19 July 2010

It is national campanula week!

Okay, so I made the Campanula week thing up. But I'm going to MAKE it national campanula week here on my blog with this post. If you blog, feel free to campanula things up with a post of your own.

I never used to grow campanula. I think just because they are SO many of them. Chiltern seeds, one of my favorite seed sources lists no fewer than 44 and the Arrowhead Alpines selection clocks in at 53. With that many to choose from, I never knew where to start, and just sort of flipped past those pages feeling overwhelmed.
But no more. This year I took the plunge with half a dozen, and I am rather smitten. Here are 4 of the most interesting.
Campanula carpatica
 This is one of the standard little campanulas, and I have to say, it is pretty nice. Little dense plants that cover themselves with flowers round about mid-June, then keep on reblooming the rest of the summer. Not only that, but like all the rest of the genus, these have been absolutely tough and undemanding for me - they even put up with being transplanted in the middle of a 90 degree heat wave without wilting!

Campanula cochlearifolia 'Miranda'
This is a TINY little plant -- see the penny in the picture for scale -- and utterly adorable. I always worry that these little bitty things will be wimpy, but like all the others, it is proving to be as tough as nails. It is already showing signs of being a spreader, which I'm happy about. It is too small to overwhelm other plants, and I think it will make a lovely little ground cover.

Campanula takesimana 'Beautiful Trust'

This is one very odd little plant. Strange wiffle ball-like buds that open into sprawling octopus-like white flowers. Unique, yes. Beautiful? I'm not so sure, but the collector in me is happy to have it.

Campanula punctata 'Stevie Ray'

I like this one. A lot. The flowers are huge (my hand is in the second picture to give you an idea of the size), a graceful shade of blue, and produced in abundance. I dead-headed the first crop of blooms, and now it is beginning to reward me with another flush of them. C. punctata is generally supposed to be a fairly agressive spreader, but according to arrowhead alpines, this one isn't so much. Which is good, I guess. I don't like plants that take over, but this is one I wouldn't mind having a lot of.


Alison said...

Love them all! Especially that spidery one, it almost looks like a lily. I've always admired the flowers of punctata, but have been scared away by the aggressiveness warnings. I had carpatica in a previous garden, but it didn't return after winter. All I have now is rotundifolia.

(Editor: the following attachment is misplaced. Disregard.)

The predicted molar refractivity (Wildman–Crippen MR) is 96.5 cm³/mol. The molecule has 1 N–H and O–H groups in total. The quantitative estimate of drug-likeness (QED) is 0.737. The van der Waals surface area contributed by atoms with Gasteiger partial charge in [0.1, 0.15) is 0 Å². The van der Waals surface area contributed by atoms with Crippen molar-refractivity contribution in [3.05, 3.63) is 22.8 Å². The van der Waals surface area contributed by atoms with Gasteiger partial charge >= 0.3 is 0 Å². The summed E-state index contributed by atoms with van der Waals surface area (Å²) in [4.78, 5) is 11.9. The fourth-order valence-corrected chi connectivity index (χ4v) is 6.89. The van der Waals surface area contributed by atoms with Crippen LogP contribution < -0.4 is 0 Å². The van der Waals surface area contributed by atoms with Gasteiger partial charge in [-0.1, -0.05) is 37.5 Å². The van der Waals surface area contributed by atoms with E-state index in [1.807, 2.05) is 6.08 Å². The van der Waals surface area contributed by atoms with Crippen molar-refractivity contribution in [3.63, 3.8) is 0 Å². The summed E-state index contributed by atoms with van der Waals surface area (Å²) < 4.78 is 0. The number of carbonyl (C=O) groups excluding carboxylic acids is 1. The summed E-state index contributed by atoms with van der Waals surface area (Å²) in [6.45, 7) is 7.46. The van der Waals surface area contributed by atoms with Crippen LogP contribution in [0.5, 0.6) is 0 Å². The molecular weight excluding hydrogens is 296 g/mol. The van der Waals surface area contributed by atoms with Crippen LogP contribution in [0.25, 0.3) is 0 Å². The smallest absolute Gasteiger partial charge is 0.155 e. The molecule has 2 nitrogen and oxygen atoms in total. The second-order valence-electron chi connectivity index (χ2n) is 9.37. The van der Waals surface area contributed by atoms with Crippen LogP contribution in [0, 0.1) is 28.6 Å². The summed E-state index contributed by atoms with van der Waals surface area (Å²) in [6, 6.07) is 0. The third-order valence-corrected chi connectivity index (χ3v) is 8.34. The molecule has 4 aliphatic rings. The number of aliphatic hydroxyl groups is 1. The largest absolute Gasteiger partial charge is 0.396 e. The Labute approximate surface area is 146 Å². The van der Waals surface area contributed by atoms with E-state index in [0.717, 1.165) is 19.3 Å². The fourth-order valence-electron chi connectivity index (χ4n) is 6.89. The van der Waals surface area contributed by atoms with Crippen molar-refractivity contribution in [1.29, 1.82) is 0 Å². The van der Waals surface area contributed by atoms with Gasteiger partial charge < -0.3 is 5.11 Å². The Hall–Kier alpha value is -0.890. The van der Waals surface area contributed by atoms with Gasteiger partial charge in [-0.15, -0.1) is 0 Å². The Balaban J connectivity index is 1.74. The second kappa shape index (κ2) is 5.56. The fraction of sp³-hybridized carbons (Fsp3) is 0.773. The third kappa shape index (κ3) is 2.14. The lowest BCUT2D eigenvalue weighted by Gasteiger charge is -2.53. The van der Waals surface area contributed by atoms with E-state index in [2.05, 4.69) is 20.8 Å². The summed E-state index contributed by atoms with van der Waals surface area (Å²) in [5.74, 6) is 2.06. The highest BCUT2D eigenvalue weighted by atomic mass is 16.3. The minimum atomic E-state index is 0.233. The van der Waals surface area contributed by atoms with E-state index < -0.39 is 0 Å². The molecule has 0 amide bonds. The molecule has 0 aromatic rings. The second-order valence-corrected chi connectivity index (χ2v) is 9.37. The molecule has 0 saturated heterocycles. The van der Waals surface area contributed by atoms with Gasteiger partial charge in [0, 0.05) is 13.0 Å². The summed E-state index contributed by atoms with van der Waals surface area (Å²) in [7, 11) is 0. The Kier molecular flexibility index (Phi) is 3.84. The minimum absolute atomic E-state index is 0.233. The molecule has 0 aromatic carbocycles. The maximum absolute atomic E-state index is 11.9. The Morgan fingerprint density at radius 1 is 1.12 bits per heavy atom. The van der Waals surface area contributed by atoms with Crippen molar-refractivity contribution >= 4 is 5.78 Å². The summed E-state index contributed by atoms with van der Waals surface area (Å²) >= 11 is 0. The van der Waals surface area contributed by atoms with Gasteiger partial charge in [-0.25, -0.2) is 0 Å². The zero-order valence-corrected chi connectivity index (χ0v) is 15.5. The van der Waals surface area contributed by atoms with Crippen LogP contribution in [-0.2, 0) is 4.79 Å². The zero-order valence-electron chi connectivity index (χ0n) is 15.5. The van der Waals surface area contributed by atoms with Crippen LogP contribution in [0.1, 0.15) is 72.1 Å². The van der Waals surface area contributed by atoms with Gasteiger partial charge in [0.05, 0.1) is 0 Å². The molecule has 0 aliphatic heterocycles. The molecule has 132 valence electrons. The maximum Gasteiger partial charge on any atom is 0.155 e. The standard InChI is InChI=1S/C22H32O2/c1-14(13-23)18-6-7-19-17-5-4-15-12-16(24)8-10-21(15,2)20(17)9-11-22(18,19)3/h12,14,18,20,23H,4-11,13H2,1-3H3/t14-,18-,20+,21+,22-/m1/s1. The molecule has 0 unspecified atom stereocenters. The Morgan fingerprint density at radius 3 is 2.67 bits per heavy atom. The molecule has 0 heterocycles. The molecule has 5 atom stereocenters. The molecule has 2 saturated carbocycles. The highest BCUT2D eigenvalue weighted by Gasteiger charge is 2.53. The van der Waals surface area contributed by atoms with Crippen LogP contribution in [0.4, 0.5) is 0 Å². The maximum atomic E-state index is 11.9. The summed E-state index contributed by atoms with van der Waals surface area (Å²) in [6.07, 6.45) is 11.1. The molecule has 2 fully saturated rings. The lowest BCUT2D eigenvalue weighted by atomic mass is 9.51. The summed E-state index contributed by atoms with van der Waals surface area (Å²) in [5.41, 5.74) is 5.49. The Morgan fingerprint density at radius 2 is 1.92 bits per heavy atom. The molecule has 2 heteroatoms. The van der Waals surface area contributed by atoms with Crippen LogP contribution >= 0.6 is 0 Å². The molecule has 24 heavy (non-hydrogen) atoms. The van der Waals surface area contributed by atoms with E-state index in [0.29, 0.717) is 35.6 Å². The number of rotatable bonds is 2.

Anonymous said...

Hi Joseph, you have named two of my favoritest mail order sources, Arrowhead and Chilterns. You have also shown such a diversity in size for the genus, teensy and huge. We have C. persicifolia which reseeds nicely and some babies of the C. media that should bloom next year. Obviously we need more. I like the octopus one! :-)

joey said...

Hi Joseph ... popped over from Frances and Fairegarden. Happy to meet another Michigan gardener.

Mary C. said...

oh noes...I may have to try that Miranda one...

Joseph said...

We'll see how aggressive the punctata proves. I love it now, but it is amazing how quickly something that spreads too quickly can become despised.

Yes, Chiltern and Arrowhead are the best! I'm lucky that I'm close enough to Arrowhead I don't have to mail order from them -- I go in person!

Welcome! It is always wonderful to meet another Michigan gardener!

Go ahead and order 'Miranda'. You know you want one.

Monica at Garden Junkies said...

Campanula punctata 'Stevie Ray' - one more I'll have to add to the garden . . . next year - after you've had a chance to see just how aggressive it is! I'd never heard of Arrowhead and Chilterns but now I'll have to check them out - always looking for new sources of interesting plants. Thanks for the introduction to them.

Joseph said...

I'll let you know how invasive it is. And have fun with Chiltern and Arrowhead! They are amazing... and dangerously addictive.

Keith said...

Beautiful Trust is a stunner!
And my experience of C.punctata is that it will spread like wildfire IF you let it. Or just pick out the new shoots and some roots and you have plenty to share!

Frank Howell said...

Most payment methods charge a processing fee as a percentage of the amount deposited, https://rouletteonline.guru/software/ though some others, such as bank and wire transfers, charge a flat transfer fee. Another important consideration is security, as you don’t want to put yourself at unnecessary risk of your funds being stolen by miscreants.